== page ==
Comparatively, 8 percent of lower wage earners contributed this much. And only 17 percent of the highest earners in the survey (households making $75,000 and above) elected to put the same amount of their salaries away for a rainy day.
“Middle-class Americans (have) to do the saving, because nobody is going to do it for them,” says Greg McBride, CFA, Bankrate’s chief financial analyst. “They don’t have the six-figure income to fall back on” for expenses, including household emergencies, long-term health care, children’s education or their own retirement.
In contrast, people between 18 and 29 years old — the youngest group in the survey — were the most likely to save relatively little: 37 percent said they save 5 percent or less. Another 18 percent said they save nothing at all.
“They don’t see a correlation between where they are now and where they will be,” independent budgeting expert Tiffany Aliche says.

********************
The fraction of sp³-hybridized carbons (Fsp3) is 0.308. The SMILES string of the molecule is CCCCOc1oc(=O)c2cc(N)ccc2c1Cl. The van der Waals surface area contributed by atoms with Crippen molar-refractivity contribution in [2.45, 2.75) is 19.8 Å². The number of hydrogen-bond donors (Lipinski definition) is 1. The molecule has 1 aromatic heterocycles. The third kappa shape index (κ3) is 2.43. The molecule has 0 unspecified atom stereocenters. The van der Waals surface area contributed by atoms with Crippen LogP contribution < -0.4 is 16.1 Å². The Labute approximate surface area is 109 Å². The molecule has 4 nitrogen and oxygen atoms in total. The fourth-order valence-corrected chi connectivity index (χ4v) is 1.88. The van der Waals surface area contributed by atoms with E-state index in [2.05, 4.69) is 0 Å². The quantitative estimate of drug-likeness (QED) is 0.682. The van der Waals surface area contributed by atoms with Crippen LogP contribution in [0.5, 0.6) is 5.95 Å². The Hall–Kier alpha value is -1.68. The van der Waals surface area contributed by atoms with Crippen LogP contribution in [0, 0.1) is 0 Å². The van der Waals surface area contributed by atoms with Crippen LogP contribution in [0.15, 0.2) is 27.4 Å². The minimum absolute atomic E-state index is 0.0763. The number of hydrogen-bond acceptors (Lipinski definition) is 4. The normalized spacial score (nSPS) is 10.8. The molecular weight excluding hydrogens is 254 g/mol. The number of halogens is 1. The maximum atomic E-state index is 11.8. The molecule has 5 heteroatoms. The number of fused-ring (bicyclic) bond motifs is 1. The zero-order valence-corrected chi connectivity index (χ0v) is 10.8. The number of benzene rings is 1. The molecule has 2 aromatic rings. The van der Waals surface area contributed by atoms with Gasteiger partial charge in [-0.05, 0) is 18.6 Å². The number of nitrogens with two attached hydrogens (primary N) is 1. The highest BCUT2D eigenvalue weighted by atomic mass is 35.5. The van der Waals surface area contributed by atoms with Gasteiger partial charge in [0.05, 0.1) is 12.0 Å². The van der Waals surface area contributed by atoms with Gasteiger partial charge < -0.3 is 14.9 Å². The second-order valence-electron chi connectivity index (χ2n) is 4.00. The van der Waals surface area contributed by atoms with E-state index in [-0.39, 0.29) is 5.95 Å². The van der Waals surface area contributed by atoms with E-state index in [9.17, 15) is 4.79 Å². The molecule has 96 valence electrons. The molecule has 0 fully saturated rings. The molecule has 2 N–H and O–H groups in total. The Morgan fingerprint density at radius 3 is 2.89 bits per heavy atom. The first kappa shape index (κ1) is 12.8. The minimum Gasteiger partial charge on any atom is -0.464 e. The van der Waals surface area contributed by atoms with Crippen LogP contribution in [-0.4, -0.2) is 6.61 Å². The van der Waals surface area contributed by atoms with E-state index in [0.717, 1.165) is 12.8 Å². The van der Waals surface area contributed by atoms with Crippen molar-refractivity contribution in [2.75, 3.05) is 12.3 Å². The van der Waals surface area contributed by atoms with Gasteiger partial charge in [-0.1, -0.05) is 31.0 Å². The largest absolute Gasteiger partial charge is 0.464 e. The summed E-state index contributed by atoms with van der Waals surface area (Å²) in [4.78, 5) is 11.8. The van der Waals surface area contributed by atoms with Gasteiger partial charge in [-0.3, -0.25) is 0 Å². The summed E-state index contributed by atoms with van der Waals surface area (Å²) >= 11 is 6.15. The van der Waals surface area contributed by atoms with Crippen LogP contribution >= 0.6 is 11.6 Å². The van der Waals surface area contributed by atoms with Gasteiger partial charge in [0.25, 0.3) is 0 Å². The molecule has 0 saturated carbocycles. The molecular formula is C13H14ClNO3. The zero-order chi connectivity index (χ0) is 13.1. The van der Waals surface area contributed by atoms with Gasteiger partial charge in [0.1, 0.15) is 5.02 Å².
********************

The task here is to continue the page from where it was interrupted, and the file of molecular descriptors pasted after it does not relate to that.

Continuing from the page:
They also might not trust the system, after watching their parents’ retirement plans drop in value during and following the Great Recession, says Kate Holmes, a CFP professional and founder of Belmore Financial.
“Seeing that loyalty doesn’t work … that that kind of job security doesn’t work” has led many young people to question whether they should invest heavily in a traditional retirement account, like a 401(k), and instead, redirect funds toward a “side hustle” that bolsters their short-term and long-term coffers, she says.
For example, “you can invest in real estate, so that provides you the cash flow and more income later,” Holmes says.